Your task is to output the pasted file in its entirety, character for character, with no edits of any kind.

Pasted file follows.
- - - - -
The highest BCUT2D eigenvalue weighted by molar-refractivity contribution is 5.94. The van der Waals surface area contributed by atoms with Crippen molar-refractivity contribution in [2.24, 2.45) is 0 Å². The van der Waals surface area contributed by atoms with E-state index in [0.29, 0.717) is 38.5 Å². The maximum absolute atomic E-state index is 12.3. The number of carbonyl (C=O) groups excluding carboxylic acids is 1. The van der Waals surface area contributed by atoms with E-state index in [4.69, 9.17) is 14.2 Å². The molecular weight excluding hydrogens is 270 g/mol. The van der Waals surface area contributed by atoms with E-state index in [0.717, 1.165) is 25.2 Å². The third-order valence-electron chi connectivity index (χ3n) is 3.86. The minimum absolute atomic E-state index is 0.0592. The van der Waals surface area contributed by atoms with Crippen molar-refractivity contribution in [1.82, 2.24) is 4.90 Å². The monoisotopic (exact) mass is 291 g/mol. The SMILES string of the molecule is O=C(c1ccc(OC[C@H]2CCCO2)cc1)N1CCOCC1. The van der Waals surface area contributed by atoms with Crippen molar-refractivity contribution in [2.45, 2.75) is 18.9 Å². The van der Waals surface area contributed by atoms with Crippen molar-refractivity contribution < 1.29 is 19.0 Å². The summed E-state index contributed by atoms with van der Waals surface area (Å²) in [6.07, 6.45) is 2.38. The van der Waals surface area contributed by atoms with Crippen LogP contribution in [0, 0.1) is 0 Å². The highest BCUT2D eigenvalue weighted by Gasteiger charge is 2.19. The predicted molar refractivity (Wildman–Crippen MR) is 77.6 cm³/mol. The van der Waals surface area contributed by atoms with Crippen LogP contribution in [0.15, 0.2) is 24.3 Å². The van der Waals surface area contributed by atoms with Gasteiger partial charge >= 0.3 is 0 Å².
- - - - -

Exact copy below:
The highest BCUT2D eigenvalue weighted by molar-refractivity contribution is 5.94. The van der Waals surface area contributed by atoms with Crippen molar-refractivity contribution in [2.24, 2.45) is 0 Å². The van der Waals surface area contributed by atoms with E-state index in [0.29, 0.717) is 38.5 Å². The maximum absolute atomic E-state index is 12.3. The number of carbonyl (C=O) groups excluding carboxylic acids is 1. The van der Waals surface area contributed by atoms with E-state index in [4.69, 9.17) is 14.2 Å². The molecular weight excluding hydrogens is 270 g/mol. The van der Waals surface area contributed by atoms with E-state index in [0.717, 1.165) is 25.2 Å². The third-order valence-electron chi connectivity index (χ3n) is 3.86. The minimum absolute atomic E-state index is 0.0592. The van der Waals surface area contributed by atoms with Crippen molar-refractivity contribution in [1.82, 2.24) is 4.90 Å². The monoisotopic (exact) mass is 291 g/mol. The SMILES string of the molecule is O=C(c1ccc(OC[C@H]2CCCO2)cc1)N1CCOCC1. The van der Waals surface area contributed by atoms with Crippen molar-refractivity contribution in [2.45, 2.75) is 18.9 Å². The van der Waals surface area contributed by atoms with Crippen molar-refractivity contribution < 1.29 is 19.0 Å². The summed E-state index contributed by atoms with van der Waals surface area (Å²) in [6.07, 6.45) is 2.38. The van der Waals surface area contributed by atoms with Crippen LogP contribution in [0, 0.1) is 0 Å². The highest BCUT2D eigenvalue weighted by Gasteiger charge is 2.19. The predicted molar refractivity (Wildman–Crippen MR) is 77.6 cm³/mol. The van der Waals surface area contributed by atoms with Crippen LogP contribution in [0.15, 0.2) is 24.3 Å². The van der Waals surface area contributed by atoms with Gasteiger partial charge >= 0.3 is 0 Å².